poison ivy plant
is the most well known plant that can cause contact dermatitis, and it has a characteristic three leaflets with notched edges. It can grow as a shrub or vine in the grass or on trees and it is found throughout the United States. Poison sumac
is not as common in the United States, and grows in woody or swampy areas east of the Mississippi River as a shrub or tree with 7-13 paired leaflets and a single leaflet at the end. Poison oak
grows a shrub only and is most common in the western United States.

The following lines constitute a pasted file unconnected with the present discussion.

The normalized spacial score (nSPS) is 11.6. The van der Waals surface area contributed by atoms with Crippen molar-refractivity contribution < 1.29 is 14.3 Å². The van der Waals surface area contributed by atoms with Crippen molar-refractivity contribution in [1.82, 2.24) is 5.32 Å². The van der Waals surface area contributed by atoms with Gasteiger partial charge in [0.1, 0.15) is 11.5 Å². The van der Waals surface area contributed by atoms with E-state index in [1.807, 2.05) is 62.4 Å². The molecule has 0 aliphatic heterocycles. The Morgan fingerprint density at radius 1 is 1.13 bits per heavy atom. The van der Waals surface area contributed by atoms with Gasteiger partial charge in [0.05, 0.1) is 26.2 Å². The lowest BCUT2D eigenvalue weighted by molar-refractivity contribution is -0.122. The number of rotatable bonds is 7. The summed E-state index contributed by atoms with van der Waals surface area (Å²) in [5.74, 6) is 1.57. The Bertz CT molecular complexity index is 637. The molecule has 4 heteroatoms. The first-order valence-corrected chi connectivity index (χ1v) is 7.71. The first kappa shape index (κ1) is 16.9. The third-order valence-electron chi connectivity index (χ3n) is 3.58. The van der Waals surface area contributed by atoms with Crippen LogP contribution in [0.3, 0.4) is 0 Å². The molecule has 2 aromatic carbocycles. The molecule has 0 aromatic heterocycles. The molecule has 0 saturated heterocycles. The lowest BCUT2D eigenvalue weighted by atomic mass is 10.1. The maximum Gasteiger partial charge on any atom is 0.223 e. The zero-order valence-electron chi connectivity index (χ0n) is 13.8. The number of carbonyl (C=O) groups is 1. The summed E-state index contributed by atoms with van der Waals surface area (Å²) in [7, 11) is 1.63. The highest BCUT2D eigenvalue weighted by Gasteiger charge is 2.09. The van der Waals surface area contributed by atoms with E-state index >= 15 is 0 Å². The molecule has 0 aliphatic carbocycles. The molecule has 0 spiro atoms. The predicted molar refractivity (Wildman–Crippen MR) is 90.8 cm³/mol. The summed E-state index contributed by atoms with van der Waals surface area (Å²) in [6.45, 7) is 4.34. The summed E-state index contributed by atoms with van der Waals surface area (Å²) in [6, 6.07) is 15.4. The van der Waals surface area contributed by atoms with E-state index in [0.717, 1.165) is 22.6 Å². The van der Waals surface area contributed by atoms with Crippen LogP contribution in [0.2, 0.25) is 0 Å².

Once the oil from one of these plants comes into contact with the skin, it does not spread and you can not catch poison ivy by touching someone's rash. It is possible for it to spread if the oil remains under your child's nail or on his clothes. The rash usually begins as red bumps and blisters that are very itchy and can last for up to one to three weeks. While the best approach to treatment is educating your children to avoid these plants (see the picture above), if your child does have a reaction there are some steps you can take to make him more comfortable, including: